• Infrastructure and network security. The ops guys will do their normal job of reviewing builds, installing configuration compliance, vulnerability scanning and setting up the correct firewall rules. YAWN.... Well until IP V6 stuff-ups makes all this important again. Manual controls review will test this all as well for what it's worth.
  • Security governance and risk reporting. All the existing 10 levels of security and risk committees will be used. The big test as always will be whether we can convince them to delay launch to fix the 10 medium-low risk security bugs. Think about that for a bit before you comment.
  • Metrics. Therefore, we can actually measure the ongoing state of security and whether the secure at source approach has been effective.
Summary:

Security at source in agile development my approach:

  • Get in the room, be a pig if possible
  • Write threat models and security test cases per sprint or release
  • Source code review on check in. Dynamic and manual testing
  • Developer secure coding training and coding standards
  • Security architecture at least conceptual
  • Infrastructure and network security. #bettersafethansony
  • Incident response plan that is rehearsed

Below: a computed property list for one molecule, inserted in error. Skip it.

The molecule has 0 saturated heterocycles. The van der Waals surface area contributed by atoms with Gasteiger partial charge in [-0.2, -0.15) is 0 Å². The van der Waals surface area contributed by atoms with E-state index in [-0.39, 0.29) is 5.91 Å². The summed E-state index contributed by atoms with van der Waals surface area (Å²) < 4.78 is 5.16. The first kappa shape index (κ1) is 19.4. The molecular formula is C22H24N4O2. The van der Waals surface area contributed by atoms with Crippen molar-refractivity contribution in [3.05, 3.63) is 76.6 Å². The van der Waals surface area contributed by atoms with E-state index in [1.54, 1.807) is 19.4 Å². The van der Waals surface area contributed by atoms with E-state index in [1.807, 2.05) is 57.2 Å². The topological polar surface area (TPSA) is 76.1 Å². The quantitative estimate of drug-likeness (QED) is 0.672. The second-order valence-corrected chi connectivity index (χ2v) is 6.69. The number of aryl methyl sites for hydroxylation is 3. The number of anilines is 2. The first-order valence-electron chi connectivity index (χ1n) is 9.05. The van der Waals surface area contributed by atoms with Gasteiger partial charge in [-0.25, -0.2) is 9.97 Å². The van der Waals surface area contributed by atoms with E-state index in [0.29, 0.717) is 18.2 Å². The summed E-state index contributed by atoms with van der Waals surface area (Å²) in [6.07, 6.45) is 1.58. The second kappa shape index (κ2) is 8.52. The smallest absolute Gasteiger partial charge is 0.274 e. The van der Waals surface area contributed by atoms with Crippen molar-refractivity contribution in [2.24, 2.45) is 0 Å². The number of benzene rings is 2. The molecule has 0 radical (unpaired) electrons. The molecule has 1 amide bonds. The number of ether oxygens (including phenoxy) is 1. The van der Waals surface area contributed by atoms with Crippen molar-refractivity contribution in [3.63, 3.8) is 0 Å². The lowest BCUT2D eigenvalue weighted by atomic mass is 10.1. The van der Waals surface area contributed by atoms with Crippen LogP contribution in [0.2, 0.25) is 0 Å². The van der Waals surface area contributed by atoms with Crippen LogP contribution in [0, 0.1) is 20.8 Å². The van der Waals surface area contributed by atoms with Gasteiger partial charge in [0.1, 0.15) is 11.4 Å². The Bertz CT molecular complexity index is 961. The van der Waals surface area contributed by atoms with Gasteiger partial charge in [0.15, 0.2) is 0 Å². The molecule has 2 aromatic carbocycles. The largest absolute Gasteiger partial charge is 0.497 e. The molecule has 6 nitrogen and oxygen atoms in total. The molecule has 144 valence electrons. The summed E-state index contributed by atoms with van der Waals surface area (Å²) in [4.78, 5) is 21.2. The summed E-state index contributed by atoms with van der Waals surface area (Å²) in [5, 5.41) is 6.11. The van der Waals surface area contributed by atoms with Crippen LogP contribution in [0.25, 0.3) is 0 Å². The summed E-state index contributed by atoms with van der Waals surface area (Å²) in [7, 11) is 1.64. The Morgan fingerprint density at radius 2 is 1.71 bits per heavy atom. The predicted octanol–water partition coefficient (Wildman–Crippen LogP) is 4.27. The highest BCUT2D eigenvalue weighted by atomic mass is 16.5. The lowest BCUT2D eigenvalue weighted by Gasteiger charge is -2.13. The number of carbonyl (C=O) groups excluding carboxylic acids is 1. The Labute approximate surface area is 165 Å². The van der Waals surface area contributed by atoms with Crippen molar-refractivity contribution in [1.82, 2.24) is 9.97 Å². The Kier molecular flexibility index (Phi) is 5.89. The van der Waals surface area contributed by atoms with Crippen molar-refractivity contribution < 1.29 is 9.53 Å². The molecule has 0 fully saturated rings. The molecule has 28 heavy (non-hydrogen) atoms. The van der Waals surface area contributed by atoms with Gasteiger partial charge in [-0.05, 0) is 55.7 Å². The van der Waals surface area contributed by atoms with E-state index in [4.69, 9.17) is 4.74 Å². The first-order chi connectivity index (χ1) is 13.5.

• Security governance and risk reporting and escalation
  • Measure everything. Especially after you release

Only time will tell if this is all effective. I can see some massive challenges ahead and I really wonder if anyone is doing security well in agile, especially in large organisations. Do we all just have the waterfall SDL hammer and everything looks like nail? Of course if you are doing this well, I would love to hear what you have found works practically. Especially if you have proven it works more than once. If you have been able to measure this impact even better. Please leave a comment or contact me at rakkhi@rakkhis.com , I'll be happy to share my thoughts in more detail also. Watch out for my post in a few months for lessons learned on this. A few Lulz to be had.